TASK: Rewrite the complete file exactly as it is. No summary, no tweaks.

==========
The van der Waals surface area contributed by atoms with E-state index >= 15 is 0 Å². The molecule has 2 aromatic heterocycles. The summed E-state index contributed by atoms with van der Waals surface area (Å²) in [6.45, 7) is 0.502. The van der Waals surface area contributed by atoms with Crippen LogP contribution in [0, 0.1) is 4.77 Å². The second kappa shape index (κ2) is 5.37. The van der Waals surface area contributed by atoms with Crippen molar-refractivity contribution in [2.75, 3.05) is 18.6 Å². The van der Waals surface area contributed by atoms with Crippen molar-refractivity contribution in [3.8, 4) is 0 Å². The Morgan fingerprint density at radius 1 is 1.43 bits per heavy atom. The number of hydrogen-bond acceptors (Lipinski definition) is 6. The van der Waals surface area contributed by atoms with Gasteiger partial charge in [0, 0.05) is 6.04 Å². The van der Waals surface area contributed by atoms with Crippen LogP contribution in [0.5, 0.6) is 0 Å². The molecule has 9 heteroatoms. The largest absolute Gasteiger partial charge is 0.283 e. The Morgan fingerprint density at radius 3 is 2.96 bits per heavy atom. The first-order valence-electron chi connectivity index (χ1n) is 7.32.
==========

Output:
The van der Waals surface area contributed by atoms with E-state index >= 15 is 0 Å². The molecule has 2 aromatic heterocycles. The summed E-state index contributed by atoms with van der Waals surface area (Å²) in [6.45, 7) is 0.502. The van der Waals surface area contributed by atoms with Crippen LogP contribution in [0, 0.1) is 4.77 Å². The second kappa shape index (κ2) is 5.37. The van der Waals surface area contributed by atoms with Crippen molar-refractivity contribution in [2.75, 3.05) is 18.6 Å². The van der Waals surface area contributed by atoms with Crippen molar-refractivity contribution in [3.8, 4) is 0 Å². The Morgan fingerprint density at radius 1 is 1.43 bits per heavy atom. The number of hydrogen-bond acceptors (Lipinski definition) is 6. The van der Waals surface area contributed by atoms with Gasteiger partial charge in [0, 0.05) is 6.04 Å². The van der Waals surface area contributed by atoms with Crippen LogP contribution in [0.5, 0.6) is 0 Å². The molecule has 9 heteroatoms. The largest absolute Gasteiger partial charge is 0.283 e. The Morgan fingerprint density at radius 3 is 2.96 bits per heavy atom. The first-order valence-electron chi connectivity index (χ1n) is 7.32.